There’s new evidence that a woman’s levels of female sex hormones, including estrogen and progesterone, can influence her risk of Alzheimer’s and other forms of dementia.
Women are less likely to develop dementia later in life if they begin to menstruate earlier, go through menopause later, and have more than one child, researchers reported Monday at the Alzheimer’s Association International Conference in Chicago.
And recent studies offer hints that hormone replacement therapy, which fell out of favor more than a decade ago, might offer a way to protect a woman’s brain if it is given at the right time, the researchers said.
The findings could help explain why women make up nearly two-thirds of people in the U.S. with Alzheimer’s, says Maria Carrillo, the association’s chief scientific officer.
“It isn’t just that women are living longer,” Carrillo says. “There is some biological underpinning. And because of the large numbers of women that are affected, it is important to find out [what it is].”
Scientists have long suspected that sex hormones such as estrogen and progesterone play a role in Alzheimer’s. And two studies on dementia and what occurs during a women’s reproductive years support that idea.
One of the studies looked at nearly 15,000 women in California. And it found an association between a woman’s reproductive history and her risk of memory problems later in life.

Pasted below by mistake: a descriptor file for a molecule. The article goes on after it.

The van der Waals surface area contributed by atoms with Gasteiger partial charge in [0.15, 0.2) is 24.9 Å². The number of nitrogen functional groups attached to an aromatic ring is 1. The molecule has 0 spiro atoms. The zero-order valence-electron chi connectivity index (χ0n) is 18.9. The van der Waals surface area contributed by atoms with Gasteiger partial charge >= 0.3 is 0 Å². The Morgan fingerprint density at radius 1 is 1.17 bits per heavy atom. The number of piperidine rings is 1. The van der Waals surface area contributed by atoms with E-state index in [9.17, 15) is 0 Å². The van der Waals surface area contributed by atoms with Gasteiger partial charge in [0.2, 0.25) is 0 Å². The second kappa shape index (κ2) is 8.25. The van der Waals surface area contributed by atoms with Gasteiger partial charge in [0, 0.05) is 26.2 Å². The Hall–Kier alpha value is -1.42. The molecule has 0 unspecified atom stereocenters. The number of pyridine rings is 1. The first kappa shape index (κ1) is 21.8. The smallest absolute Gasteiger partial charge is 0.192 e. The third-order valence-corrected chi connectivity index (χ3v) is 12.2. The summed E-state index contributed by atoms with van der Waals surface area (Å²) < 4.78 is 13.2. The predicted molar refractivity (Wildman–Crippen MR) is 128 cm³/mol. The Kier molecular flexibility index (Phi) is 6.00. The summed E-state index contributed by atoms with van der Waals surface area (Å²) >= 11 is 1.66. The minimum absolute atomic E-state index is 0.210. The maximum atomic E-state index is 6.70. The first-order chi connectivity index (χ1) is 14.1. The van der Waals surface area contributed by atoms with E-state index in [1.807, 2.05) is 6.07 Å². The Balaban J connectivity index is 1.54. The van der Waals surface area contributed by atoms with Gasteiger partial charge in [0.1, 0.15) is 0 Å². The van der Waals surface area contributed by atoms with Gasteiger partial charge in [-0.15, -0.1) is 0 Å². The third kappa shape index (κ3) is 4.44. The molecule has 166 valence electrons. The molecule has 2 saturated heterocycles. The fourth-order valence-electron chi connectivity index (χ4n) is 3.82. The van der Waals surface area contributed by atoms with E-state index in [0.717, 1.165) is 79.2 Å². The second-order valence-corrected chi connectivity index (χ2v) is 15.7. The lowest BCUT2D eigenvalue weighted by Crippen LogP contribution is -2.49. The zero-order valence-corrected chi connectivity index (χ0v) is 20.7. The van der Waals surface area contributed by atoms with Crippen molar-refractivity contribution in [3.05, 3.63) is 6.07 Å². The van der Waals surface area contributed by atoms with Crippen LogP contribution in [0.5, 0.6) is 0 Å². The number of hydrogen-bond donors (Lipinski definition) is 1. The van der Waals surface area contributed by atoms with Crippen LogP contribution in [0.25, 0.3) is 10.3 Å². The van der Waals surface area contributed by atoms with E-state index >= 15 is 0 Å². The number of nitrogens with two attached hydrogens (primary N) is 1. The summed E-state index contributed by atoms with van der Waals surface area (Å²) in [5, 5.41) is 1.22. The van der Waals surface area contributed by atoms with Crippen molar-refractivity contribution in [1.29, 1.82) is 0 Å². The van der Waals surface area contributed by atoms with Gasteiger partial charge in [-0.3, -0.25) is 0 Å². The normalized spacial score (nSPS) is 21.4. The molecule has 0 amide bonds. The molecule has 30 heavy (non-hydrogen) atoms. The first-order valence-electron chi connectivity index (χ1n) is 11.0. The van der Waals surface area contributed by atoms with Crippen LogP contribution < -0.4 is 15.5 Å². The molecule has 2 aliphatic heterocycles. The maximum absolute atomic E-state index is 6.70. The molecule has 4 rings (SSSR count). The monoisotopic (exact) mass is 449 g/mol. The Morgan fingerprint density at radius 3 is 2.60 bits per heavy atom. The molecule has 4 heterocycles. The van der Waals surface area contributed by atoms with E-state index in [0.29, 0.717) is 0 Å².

The risk of dementia for women who had three or more children was 12 percent lower than the risk for women who had one child, according to Paola Gilsanz of Kaiser Permanente Northern California Division of Research, and Rachel Whitmer of the University of California, Davis.
Also, women who began to menstruate earlier and went through menopause later were less likely to develop dementia. Menopause at age 45 or younger seemed to increase the risk by 28 percent.
Another study of 133 elderly women in the U.K. found that the more months of pregnancy they experienced during their lives, the lower their risk of developing Alzheimer’s.
The findings all suggest that female sex hormones — which rise at puberty and during pregnancy, then fall at menopause — are somehow affecting a woman’s risk of developing Alzheimer’s and other forms of dementia. The results also suggest that greater exposure to these hormones, through more pregnancies or more reproductive years, can reduce a woman’s risk.
But it’s still not clear whether the mere presence of female sex hormones is a reason that the frequency of Alzheimer’s is greater in women than in men. To read more from Jon Hamilton, click here.